||This article includes a list of references, related reading or external links, but its sources remain unclear because it lacks inline citations. (September 2013) (Learn how and when to remove this template message)|
An autolink is a hyperlink added automatically to a hypermedia document, after it has been authored or published. Segments of the hypermedia are identified through a process of pattern matching. For example, in hypertext, the software could recognise textual patterns for street addresses, phone numbers, ISBNs, or URLs.
In a distributed hypermedia system, such as the World Wide Web, autolinking can be carried out by client or server software. For example, a web server could add links to a web page as it sends it to a web browser. A browser can also add links to a page after it has received it from the server.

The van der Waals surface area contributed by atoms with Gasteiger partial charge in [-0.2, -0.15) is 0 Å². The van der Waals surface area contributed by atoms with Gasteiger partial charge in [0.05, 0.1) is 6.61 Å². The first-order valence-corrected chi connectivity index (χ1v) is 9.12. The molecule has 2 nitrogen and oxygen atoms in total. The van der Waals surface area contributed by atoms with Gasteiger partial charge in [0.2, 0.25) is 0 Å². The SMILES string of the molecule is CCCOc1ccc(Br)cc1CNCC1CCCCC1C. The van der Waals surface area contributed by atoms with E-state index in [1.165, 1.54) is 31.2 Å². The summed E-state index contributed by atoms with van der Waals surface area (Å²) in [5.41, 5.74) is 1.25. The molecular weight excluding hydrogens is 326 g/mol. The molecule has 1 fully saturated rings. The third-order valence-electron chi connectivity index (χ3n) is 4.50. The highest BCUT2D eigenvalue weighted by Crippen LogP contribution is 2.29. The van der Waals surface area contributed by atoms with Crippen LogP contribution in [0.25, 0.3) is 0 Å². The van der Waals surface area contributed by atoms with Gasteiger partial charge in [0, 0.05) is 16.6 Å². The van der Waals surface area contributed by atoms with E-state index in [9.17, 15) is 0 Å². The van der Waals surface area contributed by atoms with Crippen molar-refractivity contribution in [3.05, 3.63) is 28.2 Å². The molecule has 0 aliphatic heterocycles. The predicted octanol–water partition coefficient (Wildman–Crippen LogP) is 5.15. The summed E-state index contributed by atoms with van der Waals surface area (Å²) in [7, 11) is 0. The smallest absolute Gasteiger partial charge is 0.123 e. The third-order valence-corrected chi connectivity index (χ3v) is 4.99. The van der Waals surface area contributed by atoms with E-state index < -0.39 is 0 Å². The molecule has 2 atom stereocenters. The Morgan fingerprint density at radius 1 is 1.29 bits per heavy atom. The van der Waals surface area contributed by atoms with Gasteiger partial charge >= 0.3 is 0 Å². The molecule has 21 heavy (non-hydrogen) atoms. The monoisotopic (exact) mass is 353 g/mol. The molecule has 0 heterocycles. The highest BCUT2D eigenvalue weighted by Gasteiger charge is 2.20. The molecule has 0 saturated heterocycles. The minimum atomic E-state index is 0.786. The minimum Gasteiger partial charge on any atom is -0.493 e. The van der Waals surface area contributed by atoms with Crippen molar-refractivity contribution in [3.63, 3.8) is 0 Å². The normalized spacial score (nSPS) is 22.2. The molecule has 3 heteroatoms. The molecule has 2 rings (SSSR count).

AutoLink is a feature of the Google Toolbar. Users can convert street addresses, ISBNs in a web page in their browser to links by clicking a button on Google Toolbar. The links direct the users to Google Maps for street addresses and Amazon.com for book information.
Since introduced in February 2005, there has been a lot of controversy about this feature. Some webmasters expressed their concerns over the AutoLink feature claiming that Google had no rights to modify their webpages or to direct the users to a commercial website such as Amazon.
Trac Wiki Engine
Trac is a web application for issue tracking in software development. It has a wiki engine which is used for all text and documentation in the system. This includes not only wiki pages but also tickets and check-in log messages. These pieces of text have AutoLinks created, for example the text ticket:1 links to ticket 1. This is an example of server-side AutoLinking.
AutoLinker is a plugin application which has been developed for vBulletin forum software. It allows keywords set by the board administrator to be turned into hyperlinks or popups automatically any time they are used in a forum post or message.
|This computer networking article is a stub. You can help Wikipedia by expanding it.|